Systemic treatment of pancreatic cancer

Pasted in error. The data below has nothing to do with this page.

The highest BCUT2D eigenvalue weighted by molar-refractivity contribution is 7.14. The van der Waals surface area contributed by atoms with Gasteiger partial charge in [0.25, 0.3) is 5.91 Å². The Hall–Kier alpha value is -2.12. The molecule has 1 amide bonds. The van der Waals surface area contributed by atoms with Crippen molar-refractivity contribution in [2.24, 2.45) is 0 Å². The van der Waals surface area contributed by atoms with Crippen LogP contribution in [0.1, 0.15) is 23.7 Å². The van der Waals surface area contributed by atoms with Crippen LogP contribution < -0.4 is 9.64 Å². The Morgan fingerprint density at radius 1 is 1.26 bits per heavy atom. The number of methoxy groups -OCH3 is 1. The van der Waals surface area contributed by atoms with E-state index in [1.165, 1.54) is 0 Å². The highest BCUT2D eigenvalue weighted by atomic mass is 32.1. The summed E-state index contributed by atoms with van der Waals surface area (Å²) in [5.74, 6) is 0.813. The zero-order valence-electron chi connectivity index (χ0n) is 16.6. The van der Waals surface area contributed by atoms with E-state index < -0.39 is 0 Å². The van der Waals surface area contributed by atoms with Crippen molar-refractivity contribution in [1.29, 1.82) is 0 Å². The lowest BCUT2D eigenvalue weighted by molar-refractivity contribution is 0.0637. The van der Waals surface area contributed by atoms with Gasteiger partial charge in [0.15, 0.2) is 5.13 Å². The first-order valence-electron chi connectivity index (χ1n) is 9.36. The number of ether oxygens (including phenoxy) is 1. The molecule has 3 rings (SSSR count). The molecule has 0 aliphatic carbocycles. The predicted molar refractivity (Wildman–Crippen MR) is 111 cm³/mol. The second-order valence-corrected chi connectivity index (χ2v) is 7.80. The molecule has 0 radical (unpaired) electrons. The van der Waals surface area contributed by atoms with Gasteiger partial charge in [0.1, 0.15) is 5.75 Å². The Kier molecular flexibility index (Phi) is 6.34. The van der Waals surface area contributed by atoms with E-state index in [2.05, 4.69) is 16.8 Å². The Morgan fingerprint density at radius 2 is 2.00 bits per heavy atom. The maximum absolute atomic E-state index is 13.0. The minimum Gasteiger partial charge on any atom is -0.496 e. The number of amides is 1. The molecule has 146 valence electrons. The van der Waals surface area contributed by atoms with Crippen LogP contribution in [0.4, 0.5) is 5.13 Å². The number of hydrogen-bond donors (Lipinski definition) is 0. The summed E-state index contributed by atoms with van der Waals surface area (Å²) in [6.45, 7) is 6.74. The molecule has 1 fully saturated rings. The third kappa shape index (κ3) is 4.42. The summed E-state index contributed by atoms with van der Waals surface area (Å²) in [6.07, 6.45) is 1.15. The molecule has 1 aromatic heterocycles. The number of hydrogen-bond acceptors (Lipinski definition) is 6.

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Patients with pancreatic cancer have a poor prognosis although systemic treatment has slightly improved the outcome for those with advanced pancreatic cancer. The approach to a patient with pancreatic cancer remains a great challenge. Patients often present with advanced disease and many are already in poor general condition at the time of diagnosis. Today, surgery remains the only curative therapeutic option. A small number of pancreatic adenocarcinomas, however, are resectable and relapses after surgery are very frequent. The reference treatment in patients with metastatic pancreatic cancer is gemcitabine. The median survival of patients with advanced pancreatic cancer who are treated with gemcitabine is ∼6 months and only ∼20% of patients will be alive at 1 year. Combinations of gemcitabine with new cytotoxic agents and with novel targeted agents hold the promise for improving the outcome. Randomized phase III studies are, however, still ongoing. Since most patients will relapse after complete surgical resection of pancreatic cancer, a search for a better adjuvant or neoadjuvant treatment is important. Although several randomized studies have suggested an improved outcome for a postoperative chemoradiotherapy or chemotherapy, the role of an adjuvant treatment remains today controversial. Randomized phase III studies are ongoing. A neoadjuvant strategy might therefore also play a role, but phase III studies are lacking. The systematic evaluation of new drugs in well designed clinical trials and the search for new molecular targets for treatment are crucial in our aim to improve the outcome for patients with pancreatic cancer.

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